Arn Anderson Breaks Down The Psychology Behind A Fatal Four-Way Match

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Arn Anderson Breaks Down The Psychology Behind A Fatal Four-Way Match

Arn Anderson

Photo Credit: Lee South / AEW

Arn Anderson’s recent episode of his ARN show focused on The Fatal 4 Way PPV that took place back on June 20 ten years ago and The Enforcer gave a lot of information as to why producing a match pitting four competitors against one another isn’t the best route to have when formatting a story, especially when you have four of them on a single event.

I’m not a fan of having four in one night, as you can imagine,” Arn said. “If done properly and they’re the only one that night, they can be exciting but four of anything is just too much.”

Even just havinig one four-way contest produces its share of flaws in the storytelling aspect of a match.

“On a fatal four-way, technically there are no countouts and technically it’s a no DQ, okay. Number one, four guys, if they’re all fighting at once, which two are you gonna watch? So immediately, your attention is split. If you have two sets of guys that are fighting on opposite sides of the ring, the attention span is split. If technically there are no count outs, then a guy can lay out there for what seems like an eternity, and everybody on that side of the arena is screaming, ‘Get up, get up get up, get up.’ If you’re one of those guys laying there, that feels terrible as a talent. So if there is no DQ, common sense prevailing, what would prevent a guy from sliding out of the ring, right out of the shoot, and grabbing a chair and going to work? Nothing. What would stop a guy from reaching under there and grabbing a wrench and going to work? Nothing. It’s supposed to be that we, as creative, have to make sure that we just don’t push that envelope, and hopefully the audience is not just sitting there going, ‘Okay, this is legal, this is not, this is perfectly fine, what are they waiting on,’ because technically, it could turn into a TLC match, couldn’t it? Of course it could. So if you’re sitting there and you’re really in tune to the product, you’re going, ‘Well, why don’t they?’ Well, the idea is, just like we’re chronologically going through the matches today, that very first match could do all those things, but then what do you do for the next three? So what you have to do is compare notes, sit down with the other producers, make sure that you’re not doing two of the same thing and that all of the matches look different. Now that takes quite a bit of work if you’re talking about getting four sets of talent altogether during the today and comparing notes and getting those guys in the other matches to stick to their word and not doing anything extra. But as we know, the higher you are up the food chain, the more things you’re allowed to do that, you go back and talk to Vince in the afternoon, a little later and okay, so and so got this put through, which you never hear about once you break that first meeting, what are you guys doing, and we all separate and we go about getting out matches ready to go. You never hear about the ones that just got snuck in there at the last minute. But on the overall look of the show, it makes things look a lot different.”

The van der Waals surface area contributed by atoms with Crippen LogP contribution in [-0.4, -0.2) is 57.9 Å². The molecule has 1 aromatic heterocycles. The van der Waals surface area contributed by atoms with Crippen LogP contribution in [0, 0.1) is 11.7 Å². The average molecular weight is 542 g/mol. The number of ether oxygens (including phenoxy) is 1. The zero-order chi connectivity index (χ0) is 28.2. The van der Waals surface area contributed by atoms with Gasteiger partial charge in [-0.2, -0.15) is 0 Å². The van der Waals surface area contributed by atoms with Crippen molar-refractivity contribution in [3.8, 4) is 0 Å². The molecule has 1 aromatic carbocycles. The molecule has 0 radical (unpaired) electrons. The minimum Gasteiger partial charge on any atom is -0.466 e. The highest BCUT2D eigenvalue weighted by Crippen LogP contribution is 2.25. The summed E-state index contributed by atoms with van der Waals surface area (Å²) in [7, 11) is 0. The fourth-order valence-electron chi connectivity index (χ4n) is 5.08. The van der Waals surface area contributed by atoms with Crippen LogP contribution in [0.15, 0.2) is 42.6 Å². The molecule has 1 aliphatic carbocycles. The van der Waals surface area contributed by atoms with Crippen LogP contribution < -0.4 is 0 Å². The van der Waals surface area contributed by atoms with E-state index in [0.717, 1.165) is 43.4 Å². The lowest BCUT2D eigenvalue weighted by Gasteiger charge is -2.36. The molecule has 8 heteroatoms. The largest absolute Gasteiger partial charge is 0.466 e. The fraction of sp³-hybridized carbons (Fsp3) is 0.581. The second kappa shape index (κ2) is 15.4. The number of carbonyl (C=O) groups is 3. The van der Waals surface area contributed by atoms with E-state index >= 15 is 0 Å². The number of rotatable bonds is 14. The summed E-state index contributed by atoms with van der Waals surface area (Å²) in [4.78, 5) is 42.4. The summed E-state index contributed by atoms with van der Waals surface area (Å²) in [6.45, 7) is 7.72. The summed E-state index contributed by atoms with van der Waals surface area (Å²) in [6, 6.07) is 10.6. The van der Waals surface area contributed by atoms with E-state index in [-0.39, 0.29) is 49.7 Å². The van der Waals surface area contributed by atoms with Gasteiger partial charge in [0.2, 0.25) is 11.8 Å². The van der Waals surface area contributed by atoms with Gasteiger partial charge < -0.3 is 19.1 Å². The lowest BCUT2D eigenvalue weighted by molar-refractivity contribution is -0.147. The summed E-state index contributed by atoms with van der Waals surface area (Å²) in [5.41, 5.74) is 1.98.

Take a listen to the entire episode below:

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Chris Siggia contributed to this article. Fans can subscribe to the Podcast Recapper on Patreon; the site features over 100 wrestling podcast reviews with 20+ current wrestling podcasts added weekly.